DEAR BENNY: Why does one have to pay monthly insurance payments in escrow to the lender? Also, after having paid this payment in escrow for five to six years, why can’t this be cancelled? –Marcelle

DEAR MARCELLE: First, let me express my personal view. I dislike the concept that homeowners have to pay money into a lender’s escrow account, on a monthly basis, so that lenders can pay the real estate tax and the yearly insurance premium. While lenders claim this is to protect their security, the reality is that lenders make a lot of money on these escrow accounts. At the very least, lenders should be required to pay interest on the moneys they are holding.

I have had a number of clients who have complained that despite the fact that the lender is escrowing, the real estate tax was not paid. I don’t think this is deliberate, but with lenders selling their loans all over the country, many lenders just do not know where to send in the tax payments — or even when such payments are due.

Having said this, however, I want to respond to your question. The lender has a mortgage loan on your property, and even if you have 95 percent equity, should your house burn down, the lender’s 5 percent equity will be jeopardized. That’s the reason lenders give when they require escrows for insurance.

My suggestion: Talk to your lender and see if it will be willing to release you from the escrow obligation (for both the real estate tax as well as insurance) so that you can pay your own insurance premium and your own real estate tax. Some lenders will go along with this, on two conditions: (1) that you send the lender annual proof of payment, and (2) should you not send in that proof, it can reinstate the escrow.

DEAR BENNY: When my mother bought her house several years ago she placed my name on the title along with hers. She passed away in January. We want to sell the house with the proceeds going to my sister. Is there a simple way I can transfer the property to her? If so, would there be any tax liability on my part? What would the basis be for my sister? –Jim

DEAR JIM: For specifics regarding your case, you really should consult a tax accountant. Furthermore, because I do not know where the property is located, my answer has to be very general. Different states — such as community property states — have different rules about determining basis in cases such as yours.

I also do not know how you and your mother held title. If it was as joint tenants with right of survivorship, then on her death, by operation of law you became the sole owner. On the other hand, if title was as "tenants in common," then on her death, her assets (including her interest in the property) has to go to probate.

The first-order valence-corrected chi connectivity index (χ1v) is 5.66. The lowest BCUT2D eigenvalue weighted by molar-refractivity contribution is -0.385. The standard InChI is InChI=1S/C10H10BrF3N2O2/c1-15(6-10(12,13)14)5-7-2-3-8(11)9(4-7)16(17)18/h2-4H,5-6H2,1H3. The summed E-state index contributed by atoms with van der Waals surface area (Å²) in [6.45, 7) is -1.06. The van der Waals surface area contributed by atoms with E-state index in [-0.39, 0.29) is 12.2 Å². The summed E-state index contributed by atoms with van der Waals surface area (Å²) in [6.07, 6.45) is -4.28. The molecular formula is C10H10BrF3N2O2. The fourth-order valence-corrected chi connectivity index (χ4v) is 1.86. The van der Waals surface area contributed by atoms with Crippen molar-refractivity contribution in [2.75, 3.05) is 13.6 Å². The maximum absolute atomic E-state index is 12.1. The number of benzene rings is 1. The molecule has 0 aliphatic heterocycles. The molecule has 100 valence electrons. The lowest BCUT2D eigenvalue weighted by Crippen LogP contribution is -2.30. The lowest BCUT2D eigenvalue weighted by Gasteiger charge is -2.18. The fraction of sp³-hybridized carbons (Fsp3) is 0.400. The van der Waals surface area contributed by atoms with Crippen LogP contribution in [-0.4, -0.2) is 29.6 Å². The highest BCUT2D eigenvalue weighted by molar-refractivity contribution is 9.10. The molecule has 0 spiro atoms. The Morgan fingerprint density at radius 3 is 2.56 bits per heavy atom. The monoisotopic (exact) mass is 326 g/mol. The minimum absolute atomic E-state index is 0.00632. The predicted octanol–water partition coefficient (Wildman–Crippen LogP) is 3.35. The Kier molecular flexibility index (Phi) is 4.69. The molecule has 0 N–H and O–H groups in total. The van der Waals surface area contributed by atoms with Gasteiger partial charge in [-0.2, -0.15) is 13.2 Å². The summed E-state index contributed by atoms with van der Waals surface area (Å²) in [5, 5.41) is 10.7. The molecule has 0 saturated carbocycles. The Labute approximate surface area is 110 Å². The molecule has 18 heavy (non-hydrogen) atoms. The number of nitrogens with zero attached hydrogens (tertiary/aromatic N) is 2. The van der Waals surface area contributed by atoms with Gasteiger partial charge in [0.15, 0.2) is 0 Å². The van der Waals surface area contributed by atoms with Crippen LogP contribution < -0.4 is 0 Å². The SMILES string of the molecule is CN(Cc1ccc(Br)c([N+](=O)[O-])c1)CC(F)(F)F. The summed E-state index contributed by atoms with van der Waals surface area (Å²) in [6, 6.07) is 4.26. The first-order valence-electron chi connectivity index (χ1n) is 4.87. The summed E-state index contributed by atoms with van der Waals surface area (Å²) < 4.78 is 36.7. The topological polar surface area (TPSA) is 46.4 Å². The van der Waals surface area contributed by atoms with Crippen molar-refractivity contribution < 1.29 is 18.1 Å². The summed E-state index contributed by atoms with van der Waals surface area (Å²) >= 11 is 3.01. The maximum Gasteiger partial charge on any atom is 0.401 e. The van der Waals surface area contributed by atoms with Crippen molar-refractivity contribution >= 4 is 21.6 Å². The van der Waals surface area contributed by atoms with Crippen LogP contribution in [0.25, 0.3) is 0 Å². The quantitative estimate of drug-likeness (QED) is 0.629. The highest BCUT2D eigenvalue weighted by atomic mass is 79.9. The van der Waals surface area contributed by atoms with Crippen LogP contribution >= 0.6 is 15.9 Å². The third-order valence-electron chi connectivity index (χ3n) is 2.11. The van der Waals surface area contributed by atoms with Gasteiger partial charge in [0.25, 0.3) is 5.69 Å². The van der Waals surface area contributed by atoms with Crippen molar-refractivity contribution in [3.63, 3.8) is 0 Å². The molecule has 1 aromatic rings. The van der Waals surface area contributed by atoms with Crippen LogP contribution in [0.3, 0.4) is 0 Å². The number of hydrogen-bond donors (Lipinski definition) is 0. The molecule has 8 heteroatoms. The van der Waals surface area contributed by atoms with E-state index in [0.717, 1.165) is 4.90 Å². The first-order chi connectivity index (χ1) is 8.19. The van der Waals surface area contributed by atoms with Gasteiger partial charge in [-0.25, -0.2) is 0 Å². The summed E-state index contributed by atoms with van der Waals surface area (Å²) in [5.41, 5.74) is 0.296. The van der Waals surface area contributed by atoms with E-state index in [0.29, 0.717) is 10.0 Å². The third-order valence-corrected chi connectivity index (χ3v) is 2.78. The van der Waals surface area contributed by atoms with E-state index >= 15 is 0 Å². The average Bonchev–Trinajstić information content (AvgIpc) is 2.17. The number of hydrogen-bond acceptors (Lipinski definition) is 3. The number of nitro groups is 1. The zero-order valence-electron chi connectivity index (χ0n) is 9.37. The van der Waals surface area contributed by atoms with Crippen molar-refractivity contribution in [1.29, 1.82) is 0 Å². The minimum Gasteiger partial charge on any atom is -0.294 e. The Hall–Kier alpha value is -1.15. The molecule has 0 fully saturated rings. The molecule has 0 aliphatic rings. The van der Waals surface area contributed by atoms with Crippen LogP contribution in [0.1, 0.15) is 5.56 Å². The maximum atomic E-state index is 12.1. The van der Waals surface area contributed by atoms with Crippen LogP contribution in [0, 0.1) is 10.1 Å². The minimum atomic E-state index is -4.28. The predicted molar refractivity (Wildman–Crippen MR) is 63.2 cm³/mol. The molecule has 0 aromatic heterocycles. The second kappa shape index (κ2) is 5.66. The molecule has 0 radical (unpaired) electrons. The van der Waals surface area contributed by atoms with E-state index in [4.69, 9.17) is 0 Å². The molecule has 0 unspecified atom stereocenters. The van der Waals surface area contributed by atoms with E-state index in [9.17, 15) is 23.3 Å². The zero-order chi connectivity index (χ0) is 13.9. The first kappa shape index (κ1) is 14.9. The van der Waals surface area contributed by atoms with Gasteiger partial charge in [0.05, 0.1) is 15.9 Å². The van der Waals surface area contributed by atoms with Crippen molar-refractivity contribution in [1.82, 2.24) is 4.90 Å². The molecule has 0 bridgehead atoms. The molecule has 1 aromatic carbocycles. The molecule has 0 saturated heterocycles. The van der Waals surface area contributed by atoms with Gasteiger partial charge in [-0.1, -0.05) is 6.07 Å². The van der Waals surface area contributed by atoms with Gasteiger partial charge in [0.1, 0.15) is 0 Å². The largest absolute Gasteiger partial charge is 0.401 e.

Let’s assume for this discussion that you are the sole owner. You can do with the property as you see fit; you can sell it and give the sales proceeds to your sister, or you can give the house to her.

If you sell it, (and assuming that you had an ownership interest for more than two years) unless you also have lived in the house for at least two years before it is sold, you will not be eligible for the up-to-$250,000 exclusion of gain.

You have to determine your basis, which as I indicated will be different depending on where the house is located. If you sell the property for a price above the basis, you will have to pay the federal capital gains tax, which currently is 15 percent. You may also have to pay any applicable state or local income tax.

On the other hand, if you give the property to your sister, her tax basis will be your basis. Remember: When a person gives a gift, the recipient of the gift (giftee) takes the basis of the giftor.

If you sister will then own and live in the house for the "two out of five" rule, then she can exclude up to $250,000 (or up to $500,000 if she is married and files a joint income tax return).

This is just an outline to assist you in making your decision. You must talk to an accountant to determine your tax basis.

DEAR BENNY: My husband and I are purchasing a house from the estate of his uncle. The house is assessed at $300,000, but they have agreed to sell it to us for $150,000. Why is it necessary for us to pay PMI if the LTV ratio is at 50 percent? I almost feel like the mortgage companies are just trying to get extra money from us by having us refinance soon. Even in this economy this house would sell for higher than the loan amount. –Hollie